The Secret to Living Better and Longer is Each Other

The under-rated effects and health benefits of close-knit communities, described by “The Roseto Effect.”

Photo by Unsplash, artwork by The Purple Thread

One of the most thought-provoking concepts through the Institute for Integrative Nutrition was within a presentation called, “Mind Over Medicine” by Lissa Rankin, MD, and is known as “The Roseto Effect.”

Quick facts:

  • Roseto is a town in Pennsylvania that was named after Roseto Valfortore, the Italian province in which many of its dwellers lived before coming to America.
  • In the 1950s and 1960s, the working-class town was largely populated by these Italian-Americans.
  • It was discovered that they didn’t particularly get heart disease or many stress-related illnesses.

It became a mystery as to why these residents of Roseto didn’t really get sick.

  • Was it their diet? They ate fried meatballs, drank wine, and smoked cigars. So, not really, no.
  • Was it wealth? No. They were working-class.
  • Was it their DNA? Nope. Nothing specific.

The town attracted medical researchers, who learned that Rosetans “had a strikingly low mortality rate from myocardial infarction (heart attack)” relative to the next town over. They drank the same water and saw the same doctors, yet they were not only living longer but with quality even in their later years. Functional medicine expert Dr. Mark Hyman stresses the equal importance of “healthspan” to lifespan. Longevity is an admirable goal, but let us also remember that our health needs to keep up for those aging years to be of quality. Research on Roseto led to clear findings: the residents intensely valued “family ties and cohesive community relationships.”

In Roseto, PA, there was one clear factor that was exceptionally low: loneliness. And another that was exceptionally high: togetherness.

Photo by PBS.org

How did the Roseto community achieve such longevity and freedom from most disease?

  • It’s important to note that back then, food was less processed than it is now. Even seemingly “unhealthy” food was typically from local sources and of better quality. In a book of his that was first published in 2010, Dr. Larry McCleary stated that “eighty percent of the food on shelves of supermarkets today didn’t exist 100 years ago.”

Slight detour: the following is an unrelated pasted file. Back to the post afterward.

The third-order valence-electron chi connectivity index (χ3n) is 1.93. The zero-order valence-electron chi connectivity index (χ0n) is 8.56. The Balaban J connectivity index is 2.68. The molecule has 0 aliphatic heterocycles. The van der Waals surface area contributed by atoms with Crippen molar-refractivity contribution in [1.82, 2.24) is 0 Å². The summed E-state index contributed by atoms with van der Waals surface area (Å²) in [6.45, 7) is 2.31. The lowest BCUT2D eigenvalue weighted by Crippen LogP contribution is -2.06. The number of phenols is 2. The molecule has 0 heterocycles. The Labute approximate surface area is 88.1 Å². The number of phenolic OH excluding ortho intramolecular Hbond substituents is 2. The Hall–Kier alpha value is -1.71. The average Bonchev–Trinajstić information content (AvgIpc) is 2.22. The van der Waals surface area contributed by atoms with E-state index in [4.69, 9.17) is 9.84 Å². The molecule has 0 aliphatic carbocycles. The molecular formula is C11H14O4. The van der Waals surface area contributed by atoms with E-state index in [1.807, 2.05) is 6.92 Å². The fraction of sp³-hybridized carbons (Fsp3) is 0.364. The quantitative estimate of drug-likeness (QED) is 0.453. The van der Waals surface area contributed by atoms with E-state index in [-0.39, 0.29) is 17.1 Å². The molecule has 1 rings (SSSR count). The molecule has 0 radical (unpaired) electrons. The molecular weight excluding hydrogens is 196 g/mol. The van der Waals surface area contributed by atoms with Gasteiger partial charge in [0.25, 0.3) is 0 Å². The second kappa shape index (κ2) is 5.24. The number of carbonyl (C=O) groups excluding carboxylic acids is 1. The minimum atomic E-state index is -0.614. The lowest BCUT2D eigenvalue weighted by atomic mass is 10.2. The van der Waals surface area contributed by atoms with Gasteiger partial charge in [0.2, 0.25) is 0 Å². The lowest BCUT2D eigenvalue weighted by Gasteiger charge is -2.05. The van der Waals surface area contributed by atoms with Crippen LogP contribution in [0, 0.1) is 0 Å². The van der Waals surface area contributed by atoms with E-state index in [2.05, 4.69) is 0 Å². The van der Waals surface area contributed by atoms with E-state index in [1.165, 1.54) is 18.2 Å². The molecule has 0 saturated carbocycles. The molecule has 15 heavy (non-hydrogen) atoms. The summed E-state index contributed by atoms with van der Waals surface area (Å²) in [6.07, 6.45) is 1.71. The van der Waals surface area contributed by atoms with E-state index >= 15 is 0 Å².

• They lived in multi-generational homes. Aside from having more time together, they all contributed to the household operations.
  • They cooked, ate, and celebrated together.
  • They were spiritual.
  • They organized consistent gatherings.
  • Everyone knew and looked out for each other.
  • They were the definition of, “It takes a village.”
  • Though they worked hard and did not have particularly “easy lives,” ultimately, they had less stress and worry.
  • They understood the power of primary food (life factors that are emotionally/spiritually nourishing) and natural balance.

Apparently, one of Roseto’s longest-living citizens, Carmen Ruggiero, was born in 1912 (the year the Titanic sank!) and lived just a few weeks before turning 104 years old. Ruggiero said, “The moment you start stressing about things, he said, is when the problems come. He believed that being happy with very little was the secret to longevity.” Less can be more if we let it.

Dr. Lissa Rankin went on to say that loneliness causes overwhelm, which causes the nervous system to experience a stress response, in addition to other legitimate physical and mental health risks. Read more about them here.

So, what can we do? Especially in today’s world? Though tempting, maybe excessive amounts of meat, lard, wine, and cigars aren’t the answer. But quality indulgences in moderation and plenty of genuine connection could be.

  • Make a habit of scheduling monthly get-togethers (virtually or in-person depending on safety precautions and comfort level) where everyone can contribute to the meal and take turns hosting. Having something to look forward to creates positive excitement.
  • Keep these meals simple and prep anything possible ahead of time so that you can actually enjoy time with your loved ones.
  • Coordinate walks or coffee dates with a friend, with maybe a goal to do so weekly, etc.
  • Meet a new neighbor. Sometimes it just takes being the first one to say hi when passing each other.
  • Support your local businesses and get to know the people behind them. They rely on their community to survive, and it’s nice to have a local spot that feels like home when you walk in the door.
  • See if your local shelter or non-profit organizations need volunteer support (they do). It will not only provide you with a sense of purpose and help for others, but it is also a simple way to put yourself in a new environment, either alone or with a local friend.

While working on building your own “village,” how can you combat loneliness for your loved ones too? Just a text, call, or visit can go a long way. Your time is yours to spend, do it wisely!

Salute!

Comment Prompt:
What do you think about the effect others can have on our health? What are some ways you cure loneliness?

Originally published at https://www.thepurplethread.com.

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Danielle DeZao

Danielle DeZao

Storyteller & Well-Being Coach. Connecting to ourselves, together. www.thepurplethread.com